TIMELINESPECIAL REPORT: IVORYan appetite forDESTRUCTION19922004The Zambian government burns nine tonnes of ivory.Under pressure from CITES, China recognises the need to regulate itsdomestic ivory market. The country implements an ivory product registration and certification system, measures it believes will secure itsability to buy ivory at CITES-approved sales in future.2006 A shipment of 3.9 tonnes of ivory is seized in Hong Kong. Theshipment comes from Cameroon, but genetic testing suggeststhat the tusks originated in Gabon. According to data from the CITES-backed Elephant Trade Information System (ETIS), there is a marked upswing in seizures of illegalivory shipments worldwide. The trend is also noted by the Monitoring the Illegal Killing of Elephants (MIKE) programme, which startsrecording a steady increase in the levels of elephant poachingacross Africa.For more than 10 000 years, humans have coveted ivory – and elephants have paid the price. As farback as AD 77, the Romans had wiped out North Africa’s elephant population. By AD 1000, Islamic stateshad taken control of the East African ivory trade, while ivory from West Africa (the ‘Ivory Coast’ was aptlynamed) made its way across the Sahara Desert to the Mediterranean by caravan. During the 19th centuryanother major peak in demand occurred with the industrialisation of Europe and the US, and again in the1970s when demand from Asia took its toll, particularly on the herds of East Africa.2007CITES approves the auction of 108 tonnes of ivory to Japan andChina from Botswana, Namibia, South Africa and Zimbabwe, butinstitutes a nine-year moratorium on any future ivory sales. Again,many African elephant range states oppose the sale; China, whichhad anticipated a regular supply of legal ivory, feels betrayed.1970Demand for ivory esca lates, particularly through Central and EastAfrica, and poaching becomes rampant.1976Rudi va n Aa rdeFollowing the ivory trade ban, East Africa's beleaguered elephant popu lations start to recover.Total exports of raw ivory from Africa are thought to be 991 tonnes,accounting for the deaths of an estimated 55  000 elephants a year.19971976–1980Across much of Africa elephant numbers are increasing, pavingthe way for a partial lift of the ivory trade ban. CITES, throughits Conference of the Parties (CoP), allows Botswana, Namibiaand Zimbabwe to downlist elephants from Appendix I (whichprohibits international trade) to Appendix II (which permits regulated international trade under special conditions) and to sell50 tonnes of raw ivory to Japanese traders. The sale is opposedby many African countries, on the grounds that it will provide aloophole for poached ivory to enter the international market.Hong Kong and Japan import 83 per cent of Africa’s raw ivory.1978In the US the African elephant is listed as Threatened under theEndangered Species Act.1979Iain Douglas-Hamilton (Save the Elephants) estimates a minimumAfrican elephant population of 1.3 million.2009 As per the 2007 CITES decision, China imports 62 tonnes of ivory. Customs officials around the world confiscate more than 16 tonnesof elephant ivory. In fact, 2009–2011 are three of the top fouryears for the largest quantities of ivory seized since the 1989trade ban.2010 CITES upholds the nine-year moratorium on legal ivory sales anddoes not approve proposals by Tanzania and Zambia to downlisttheir elephants to allow them to sell ivory stocks. Some observersbelieve that depriving China of access to legal ivory until 2018stimulates a surge in poaching.198019992011Some 680 tonnes of ivory – representing approximately 37  500elephants a year – is exported from Africa.Japan purchases 49.57 tonnes of ivory from the stockpiles ofBotswana, Namibia and Zimbabwe as agreed at CoP. More than 24 tonnes of ivory are seized, representing some2 500 elephants. It is the worst year on record for large-scaleivory seizures since 1989.20001989 In the decade prior to 1989, East Africa loses almost 400 000elephants; just 155 000 remain. The continental estimate hasmore than halved to about 600 000. The elephant population inTanzania’s Selous Game Reserve declines from 109 000 in 1977to 30 000. Uganda fares badly too, with numbers falling from17 600 to just 1 600 during the same period. In Kenya, thepopulation plummets by more than 80 per cent between 1973and 1989, from 120 000 to 15 000. At a meeting in Switzerland, CITES bans all international tradein ivory from African elephants. The ban is not supported bycountries that have effective elephant conservation programmesin place; they argue that a total ban on selling ivory will hampertheir capacity to fund conservation.34africa geographic a p riril 20131989The South African elephant population is downlisted from Appendix Iof CITES to Appendix II.The Kenyan government burns 12 tonnes (2 000 tusks) of itsivory stockpile as a public statement against the trade.2002c op y r ight unknown Demand in China for ivory continues to increase: an auctionnewsletter reports 11 100 ivory pieces auctioned in thecountry for US 95-million, an increase of 107 per cent over the previous year. CITES gives conditional approval for Botswana, Namibia and South1990The international ban on ivory trade is partly successful as elephantpopulations in several, but not all, range states begin to recover. Insome countries, such as the Democratic Republic of Congo (DRC), therate of poaching is thought to have slowed to about 20 per cent ofpre-ban numbers for the period to 2007. The Republic of Congo, Angola,Central African Republic (CAR) and Zambia continue to lose a significantnum ber of elephants, with civil war and corruption playing a key role.Africa to sell 60 tonnes of stockpiled ivory pending future review.The conditions include the establishment of an adequate systemto monitor poaching, and that Japan (the only designated buyer)provide assurances that it will control the use of the ivory andprevent its re-export. A massive shipment of 6.5 tonnes of poached ivory (300 tusks)leaves Malawi, but is seized by Singapore customs. DNA forensicsshow the ivory originated in Zambia.ifaw/d. willettsAn IFAW employee stands amid ivory confiscated in Singapore.w w w. africaa f r i c a g e o g rar a p h icic.comwww.35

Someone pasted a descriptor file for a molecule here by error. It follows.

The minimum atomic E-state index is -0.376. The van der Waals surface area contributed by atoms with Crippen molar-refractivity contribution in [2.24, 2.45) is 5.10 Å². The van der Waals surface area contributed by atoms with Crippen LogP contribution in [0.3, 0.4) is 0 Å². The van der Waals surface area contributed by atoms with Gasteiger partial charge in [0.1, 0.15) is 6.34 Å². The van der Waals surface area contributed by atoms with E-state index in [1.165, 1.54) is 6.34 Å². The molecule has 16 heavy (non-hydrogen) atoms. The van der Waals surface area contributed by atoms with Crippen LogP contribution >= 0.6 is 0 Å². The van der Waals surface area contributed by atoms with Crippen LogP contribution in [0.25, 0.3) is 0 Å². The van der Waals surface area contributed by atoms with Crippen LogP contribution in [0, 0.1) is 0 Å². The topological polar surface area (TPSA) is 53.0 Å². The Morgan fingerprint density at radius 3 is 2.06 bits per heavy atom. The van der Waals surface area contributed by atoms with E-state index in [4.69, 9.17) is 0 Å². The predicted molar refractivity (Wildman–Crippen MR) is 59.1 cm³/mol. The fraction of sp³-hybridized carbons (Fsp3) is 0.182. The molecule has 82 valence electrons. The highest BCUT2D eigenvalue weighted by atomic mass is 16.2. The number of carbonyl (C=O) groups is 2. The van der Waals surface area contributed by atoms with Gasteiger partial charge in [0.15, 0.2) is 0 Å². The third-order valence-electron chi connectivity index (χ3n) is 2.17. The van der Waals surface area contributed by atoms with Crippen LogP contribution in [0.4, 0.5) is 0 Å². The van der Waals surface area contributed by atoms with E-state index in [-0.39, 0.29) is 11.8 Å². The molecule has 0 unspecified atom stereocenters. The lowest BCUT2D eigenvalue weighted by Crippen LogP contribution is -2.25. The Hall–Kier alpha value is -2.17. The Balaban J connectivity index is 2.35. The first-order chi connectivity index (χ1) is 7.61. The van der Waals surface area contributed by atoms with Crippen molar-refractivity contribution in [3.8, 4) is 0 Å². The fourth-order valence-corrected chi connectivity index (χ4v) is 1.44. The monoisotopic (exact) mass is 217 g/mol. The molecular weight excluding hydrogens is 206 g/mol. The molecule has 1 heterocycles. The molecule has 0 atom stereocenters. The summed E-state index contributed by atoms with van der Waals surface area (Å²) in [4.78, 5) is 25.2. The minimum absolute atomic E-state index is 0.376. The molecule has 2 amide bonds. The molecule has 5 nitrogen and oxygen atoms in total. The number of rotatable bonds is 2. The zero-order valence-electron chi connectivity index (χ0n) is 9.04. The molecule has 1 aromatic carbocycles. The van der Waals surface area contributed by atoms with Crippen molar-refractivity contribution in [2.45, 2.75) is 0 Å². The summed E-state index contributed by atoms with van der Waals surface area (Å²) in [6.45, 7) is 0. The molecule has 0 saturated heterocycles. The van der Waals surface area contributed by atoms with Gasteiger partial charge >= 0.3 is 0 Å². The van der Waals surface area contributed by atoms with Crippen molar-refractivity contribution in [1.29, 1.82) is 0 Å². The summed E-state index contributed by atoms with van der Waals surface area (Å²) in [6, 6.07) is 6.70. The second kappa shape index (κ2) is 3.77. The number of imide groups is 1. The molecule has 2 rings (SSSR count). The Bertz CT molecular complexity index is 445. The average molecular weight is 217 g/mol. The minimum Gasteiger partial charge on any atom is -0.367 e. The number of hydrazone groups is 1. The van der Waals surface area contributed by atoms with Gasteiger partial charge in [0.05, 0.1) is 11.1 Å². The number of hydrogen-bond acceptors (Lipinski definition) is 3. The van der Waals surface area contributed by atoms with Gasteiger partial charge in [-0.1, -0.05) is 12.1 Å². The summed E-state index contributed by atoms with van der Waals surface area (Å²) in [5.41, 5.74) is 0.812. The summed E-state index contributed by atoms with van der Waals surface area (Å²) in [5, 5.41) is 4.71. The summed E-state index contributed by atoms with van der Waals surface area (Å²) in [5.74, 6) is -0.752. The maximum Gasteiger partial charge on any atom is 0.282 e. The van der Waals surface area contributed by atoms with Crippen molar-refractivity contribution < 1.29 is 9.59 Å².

forget aboutthe numbersTIMELINE2012 In February the massacre of several hundred elephants inCameroon’s Bouba N’Djida National Park (below) causesan international outcry, alerting many to the poaching crisisacross Africa. The same month, Cameroon responds to the massacre at BoubaN’Djida by deploying 600 soldiers from its elite Rapid InterventionBattalion to stop elephant poachers from Chad and Sudan entering the country. Throughout Africa, more and more rangers andarmy personnel are seconded to fight the ivory trade, increasingpressure on state coffers. In December, in the wake of its failure to curb poaching, Tanzaniawithdraws its application to sell 100-plus tonnes of stockpiled ivoryto China and Japan. Malaysia seizes 1 500 pieces of tusk – thelargest haul in the country’s history – that were shipped from Togobefore transiting in Spain. The consignment was en route to China.2013 In February, four Chinese nationals caught smuggling decorativeivory pieces, as well as 9.5 kilograms of raw ivory in Kenya, areeach fined US 340. The light penalty, typical of those in manyother African states, outrages conservationists across the world. Gabon declares that poachers have killed 11 000 elephants in theMinkébé National Park since 2004, most in the past five years.i faw/j . lan d ry In May, the US Senate Foreign Affairs Committee’s Congressionalhears evidence on ‘Ivory and Insecurity: The global implications ofpoaching in Africa’. Testimony is provided by John Scanlon (CITES),Iain Douglas-Hamilton (Save the Elephants) and Tom Cardamone(Global Financial Integrity). At the CITES CoP in Bangkok in March, Thailand promises to amendits laws to put an end to the ivory trade in the country. Thailand hasone of the largest unregulated ivory markets in the world, and issecond only to China as an ivory consumer. As CoP gets underway, the Public Library of Science publishes the results of the largest-ever survey of forest elephants.It shows that a staggering 62 per cent of the total populationhas been killed for their ivory in the past decade. That same month, officials in Colombo, Sri Lanka, confiscate1.5 tonnes of smuggled elephant ivory – 350 tusks – the biggest ivory seizure in the country’s history. Later the governmentis heavily criticised for plans to donate the tusks to a Buddhisttemple, a move that flouts CITES regulations. The use of ivory inreligious ornamentation, particularly by Catholics and Buddhists,comes under the spotlight as it is said to exacerbate poaching.nick bra ndt/big life foundationIn protected areas in Kenya, research ers have been studyingelephant society for many years. The loss of senior individuals– with their impressive ivory – shakes families to the core.O Between May and July, thieves steal ivory from government stockpiles in Botswana, Zambia and Mozambique, flagging concernsfor the security of official stores. In June, Gabon’s government burns 4.5 tonnes of ivory in an effortto clamp down on the rise in elephant poaching in the country.El izabeth M. Rogers The following month, Kenya’s government publically burns anelephant ivory stockpile that was seized in Singapore in 2002by the Lusaka Agreement Task Force. Authorities estimate thatabout 300 elephants were killed to produce the shipment, whichis estimated to be worth US 16-million. In October, Hong Kong customs confiscate 1.9 tonnes of ivory shippedfrom Tanzania and Kenya, the city's biggest-ever ivory seizure. Spearheaded by Secretary of State Hillary Clinton, in Novemberthe US State Department launches a major foreign policy initi ative, Wildlife Trafficking and Conservation: A Call to Action, inwhich it pledges to pursue a global strategy to protect wildlife.36africa geographic a p ri l 2 0 1 3What is CITES?CITES (the Convention on International Trade in Endangered Species of Wild Fauna and Flora) is an interna tionalagreement between nations, or parties. Its aim is to en sure that international trade in specimens of wild animalsand plants does not threaten their survi val. Currently,there are 178 parties to the Convention, all of which havecommitted to help protect more than 30 000 species ofplants and animals.n 27 October 2012, Nick Brandt took this photograph of Qumquat, one of AmboseliNational Park’s best-loved and most well-known matriarchs, and her family. Twenty-fourhours later she and her two daughters were gunned down by poachers. Her five-monthold grandson (the young calf in the background) ran away and was never found. Her youngest calfwas found alongside the carcasses of her mother and sisters, where she was rescued and takento the David Sheldrick Wildlife Trust.‘Elephant social dynamics are complex; the bonds between individuals are deep and are forgedover decades,’ says Cynthia Moss from the Amboseli Trust for Elephants (ATE), who first encountered Qumquat as a three-year-old calf in 1972. ‘Elephant survival is not simply a question of absolute numbers, but of access to the social and ecological knowledge that older elephants hold. Whena matriarch is killed, her younger calves often die, and the fabric of a family is torn apart,’ she continues. ‘Our research in Amboseli has shown that old, experienced matriarchs increase the reproductive success of every female in their family, so that there are shorter inter-birth intervals andeach calf has a higher chance of survival. Experienced matriarchs do this by making good choicesabout where to go, what to eat, how to avoid danger. Removing that knowledge leaves a family vulnerable, apart from the psychological damage of surviving a run-in with poachers.’Qumquat was 43 when she died. Her survivors are not close maternal relatives and will have toremake their lives around the gap that she has left, with a leader 15 years her junior.To read more about ATE and Big Life Foundation, visit www.elephanttrust.org and www.biglife.orgat e ( 2)TOP Qumquat in her prime with her family.CENTRE AND ABOVE One day later, three moreelephants – Qumquat (centre) and her two daughters(one is pictured above) – lie dead in the East Africansavanna. The poachers got their ivory – but the costof this tragedy goes far beyond statistics.www. africa g e o g ra p h ic . c o m37